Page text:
Dear Penny: Should I Sue My Financially Toxic Ex-Boyfriend for $100K?

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Dear Penny,

Is it worth my time and effort to take my former boyfriend/roommate to small-claims court? 

We met in 2008. In 2010, his restaurant closed. He moved in with me, saying he could get another job anywhere. I relented. He moved into my home and had 20-plus jobs in five years. 

I told him NUMEROUS times to move out. I needed help with the mortgage and utilities, but I ended up losing my home. I sold some jewelry so we could move back to his hometown, where the cost of living was less. 

He said it was his turn to take care of me. He had many contacts and said I only needed a part-time job for personal spending money. In the first six months, he lost or quit seven different jobs. 

I got a part-time job and tried to hoard the money I had. He asked how much I had left and suggested I get a second job. He did chores around the house but didn't contribute financially. 

After two years, he finally moved out, but 14 months later, he was back. I broke my hip, so he moved himself back in (to take care of the dog). After he quit ANOTHER job, I told him to leave. He refused, due to our state laws, he had squatters’ rights. 

I couldn’t afford lawyers to get him out. Fourteen months ago, he finally moved out. I feel he still owes me over $100,000. What do you suggest? 

-Used and Abused

Dear Used,

If my scorecard is accurate, your ex-boyfriend lost or quit at least 28 jobs during your time together and has a really poor track record of financial contributions. What are the odds that he’s turned his life around and is now gainfully employed with decent savings? Or do you think he’s moved on because he found someone else he can mooch off of?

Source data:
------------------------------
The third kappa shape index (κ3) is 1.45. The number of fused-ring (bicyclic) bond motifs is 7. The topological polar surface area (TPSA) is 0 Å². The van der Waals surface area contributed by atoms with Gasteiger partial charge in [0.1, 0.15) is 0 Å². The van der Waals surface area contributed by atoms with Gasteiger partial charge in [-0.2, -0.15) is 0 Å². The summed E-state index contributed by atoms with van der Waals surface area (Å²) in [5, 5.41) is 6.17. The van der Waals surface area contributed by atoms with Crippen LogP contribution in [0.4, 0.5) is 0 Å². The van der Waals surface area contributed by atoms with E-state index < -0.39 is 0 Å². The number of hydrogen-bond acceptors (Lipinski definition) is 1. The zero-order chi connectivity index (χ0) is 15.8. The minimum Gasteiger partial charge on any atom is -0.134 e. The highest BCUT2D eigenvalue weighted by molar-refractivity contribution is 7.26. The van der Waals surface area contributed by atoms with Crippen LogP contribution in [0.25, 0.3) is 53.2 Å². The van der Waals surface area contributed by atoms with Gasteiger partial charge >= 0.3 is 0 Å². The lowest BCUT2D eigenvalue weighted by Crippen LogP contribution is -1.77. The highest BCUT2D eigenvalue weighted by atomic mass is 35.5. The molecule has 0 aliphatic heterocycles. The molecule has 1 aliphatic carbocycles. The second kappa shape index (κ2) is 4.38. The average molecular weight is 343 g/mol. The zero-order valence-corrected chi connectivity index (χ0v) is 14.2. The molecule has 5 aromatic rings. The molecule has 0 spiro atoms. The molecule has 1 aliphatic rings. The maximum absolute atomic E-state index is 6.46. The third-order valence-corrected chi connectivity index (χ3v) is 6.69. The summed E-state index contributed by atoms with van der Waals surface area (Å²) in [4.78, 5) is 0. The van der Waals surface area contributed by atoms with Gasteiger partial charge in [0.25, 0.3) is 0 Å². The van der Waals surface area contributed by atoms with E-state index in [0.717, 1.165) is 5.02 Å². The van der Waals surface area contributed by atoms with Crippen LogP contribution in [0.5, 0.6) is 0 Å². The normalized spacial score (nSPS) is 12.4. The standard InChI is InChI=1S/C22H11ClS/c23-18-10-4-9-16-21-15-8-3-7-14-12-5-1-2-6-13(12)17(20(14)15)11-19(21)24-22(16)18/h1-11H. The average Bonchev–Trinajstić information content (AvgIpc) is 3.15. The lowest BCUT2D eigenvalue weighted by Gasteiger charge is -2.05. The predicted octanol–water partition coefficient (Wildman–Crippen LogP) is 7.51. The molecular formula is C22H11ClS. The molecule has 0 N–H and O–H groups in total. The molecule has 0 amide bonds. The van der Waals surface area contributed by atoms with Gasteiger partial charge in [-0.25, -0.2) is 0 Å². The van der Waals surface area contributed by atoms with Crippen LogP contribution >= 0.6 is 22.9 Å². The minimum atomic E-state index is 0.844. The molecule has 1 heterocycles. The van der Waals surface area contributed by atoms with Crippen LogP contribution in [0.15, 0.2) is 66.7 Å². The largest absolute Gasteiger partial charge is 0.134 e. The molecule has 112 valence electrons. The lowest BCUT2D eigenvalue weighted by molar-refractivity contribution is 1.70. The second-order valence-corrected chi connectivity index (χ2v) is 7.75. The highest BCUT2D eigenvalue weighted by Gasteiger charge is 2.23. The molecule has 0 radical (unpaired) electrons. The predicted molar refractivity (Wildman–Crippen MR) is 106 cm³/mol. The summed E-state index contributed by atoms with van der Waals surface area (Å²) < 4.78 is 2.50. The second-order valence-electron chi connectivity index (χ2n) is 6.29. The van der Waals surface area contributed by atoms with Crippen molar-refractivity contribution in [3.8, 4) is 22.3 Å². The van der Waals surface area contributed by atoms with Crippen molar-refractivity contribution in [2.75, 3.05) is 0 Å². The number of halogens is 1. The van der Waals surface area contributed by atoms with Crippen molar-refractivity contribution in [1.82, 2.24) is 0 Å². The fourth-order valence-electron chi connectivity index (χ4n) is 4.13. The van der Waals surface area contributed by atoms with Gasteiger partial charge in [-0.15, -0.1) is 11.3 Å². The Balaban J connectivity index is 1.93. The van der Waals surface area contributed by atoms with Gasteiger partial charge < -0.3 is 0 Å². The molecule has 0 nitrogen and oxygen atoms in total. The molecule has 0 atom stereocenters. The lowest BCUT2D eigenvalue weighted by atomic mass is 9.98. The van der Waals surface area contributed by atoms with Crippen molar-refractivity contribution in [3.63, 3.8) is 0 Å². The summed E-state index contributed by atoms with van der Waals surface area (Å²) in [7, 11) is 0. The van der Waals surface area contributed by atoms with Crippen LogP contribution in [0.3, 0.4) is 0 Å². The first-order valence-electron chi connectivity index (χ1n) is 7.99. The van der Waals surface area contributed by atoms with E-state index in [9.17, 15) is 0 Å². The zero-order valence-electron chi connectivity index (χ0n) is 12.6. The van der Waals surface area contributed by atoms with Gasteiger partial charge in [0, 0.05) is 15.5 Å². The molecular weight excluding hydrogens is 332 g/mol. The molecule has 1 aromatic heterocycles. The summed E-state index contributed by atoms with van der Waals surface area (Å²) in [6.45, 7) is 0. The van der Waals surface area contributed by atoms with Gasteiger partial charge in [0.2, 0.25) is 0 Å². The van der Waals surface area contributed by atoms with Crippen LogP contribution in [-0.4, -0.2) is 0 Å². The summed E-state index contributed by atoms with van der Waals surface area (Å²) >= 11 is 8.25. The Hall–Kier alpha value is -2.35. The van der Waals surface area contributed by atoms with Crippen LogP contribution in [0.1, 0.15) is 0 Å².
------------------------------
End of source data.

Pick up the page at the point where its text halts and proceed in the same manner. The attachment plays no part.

I’d love to tell you to sue the man for every cent he owes you. But I can’t imagine a scenario where it’s worth your time and energy.

Dear Penny

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For starters, if you really think he owes you $100,000, you wouldn’t be able to sue in small-claims court. The limits range from $2,500 to $25,000 depending on the state. That means you’d need to hire an attorney unless you opted to go the DIY route, which is always ill-advised.

Even if you had the most airtight case against your boyfriend — for instance, if you made him sign a contract when he moved in and have sound documentation that shows he violated it — a judgment is worthless when someone can’t pay up. If your ex-boyfriend were a responsible adult, it might be possible to get an order that allows you to garnish his wages or his bank accounts. But in his case, there’s probably little if anything to garnish.

So unless your ex has some secret source of wealth you neglected to mention, suing this leech probably isn’t worth it. You’ll save yourself time and money. You’ll avoid the need to contact him. Take comfort, if you can, in knowing that you’re not giving him any opening into your life ever again as you focus on rebuilding your savings and credit.

As you work to regain your financial footing, think about the very costly lessons you’ve learned and how you might apply them to a future relationship. For example, it’s always wise to put both names on the lease before you move in together. Signing a cohabitation agreement that spells out who’s responsible for what bills is also smart.

Moving on is the best thing you can do here. Your former boyfriend isn’t going to make you financially whole again. Only you can do that.

Here are the biggest money secrets that can help you stop wasting precious funds and get your finances back on track.

Robin Hartill is a certified financial planner and a senior writer at The Penny Hoarder. Send your tricky money questions to [email protected].